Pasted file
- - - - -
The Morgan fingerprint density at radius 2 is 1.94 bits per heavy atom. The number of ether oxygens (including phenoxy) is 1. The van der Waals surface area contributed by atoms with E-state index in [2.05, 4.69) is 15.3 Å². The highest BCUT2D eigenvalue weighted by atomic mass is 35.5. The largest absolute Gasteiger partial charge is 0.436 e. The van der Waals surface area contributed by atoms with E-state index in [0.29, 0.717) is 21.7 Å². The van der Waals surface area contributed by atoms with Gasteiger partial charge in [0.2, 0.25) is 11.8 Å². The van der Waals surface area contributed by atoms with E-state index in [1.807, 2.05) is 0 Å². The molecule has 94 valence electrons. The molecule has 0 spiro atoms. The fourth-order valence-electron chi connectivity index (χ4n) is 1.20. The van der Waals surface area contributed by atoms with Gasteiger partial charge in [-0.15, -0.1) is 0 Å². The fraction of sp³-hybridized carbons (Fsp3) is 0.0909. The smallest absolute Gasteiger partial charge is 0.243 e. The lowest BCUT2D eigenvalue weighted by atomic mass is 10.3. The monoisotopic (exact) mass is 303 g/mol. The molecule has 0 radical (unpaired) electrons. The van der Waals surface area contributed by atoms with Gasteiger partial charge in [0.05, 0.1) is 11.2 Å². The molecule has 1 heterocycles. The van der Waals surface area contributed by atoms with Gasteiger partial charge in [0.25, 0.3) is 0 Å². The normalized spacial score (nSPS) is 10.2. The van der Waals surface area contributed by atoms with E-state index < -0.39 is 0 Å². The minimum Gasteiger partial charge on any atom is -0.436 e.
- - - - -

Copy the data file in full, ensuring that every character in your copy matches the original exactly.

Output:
The Morgan fingerprint density at radius 2 is 1.94 bits per heavy atom. The number of ether oxygens (including phenoxy) is 1. The van der Waals surface area contributed by atoms with E-state index in [2.05, 4.69) is 15.3 Å². The highest BCUT2D eigenvalue weighted by atomic mass is 35.5. The largest absolute Gasteiger partial charge is 0.436 e. The van der Waals surface area contributed by atoms with E-state index in [0.29, 0.717) is 21.7 Å². The van der Waals surface area contributed by atoms with Gasteiger partial charge in [0.2, 0.25) is 11.8 Å². The van der Waals surface area contributed by atoms with E-state index in [1.807, 2.05) is 0 Å². The molecule has 94 valence electrons. The molecule has 0 spiro atoms. The fourth-order valence-electron chi connectivity index (χ4n) is 1.20. The van der Waals surface area contributed by atoms with Gasteiger partial charge in [-0.15, -0.1) is 0 Å². The fraction of sp³-hybridized carbons (Fsp3) is 0.0909. The smallest absolute Gasteiger partial charge is 0.243 e. The lowest BCUT2D eigenvalue weighted by atomic mass is 10.3. The monoisotopic (exact) mass is 303 g/mol. The molecule has 0 radical (unpaired) electrons. The van der Waals surface area contributed by atoms with Gasteiger partial charge in [0.05, 0.1) is 11.2 Å². The molecule has 1 heterocycles. The van der Waals surface area contributed by atoms with Gasteiger partial charge in [0.25, 0.3) is 0 Å². The normalized spacial score (nSPS) is 10.2. The van der Waals surface area contributed by atoms with E-state index < -0.39 is 0 Å². The minimum Gasteiger partial charge on any atom is -0.436 e.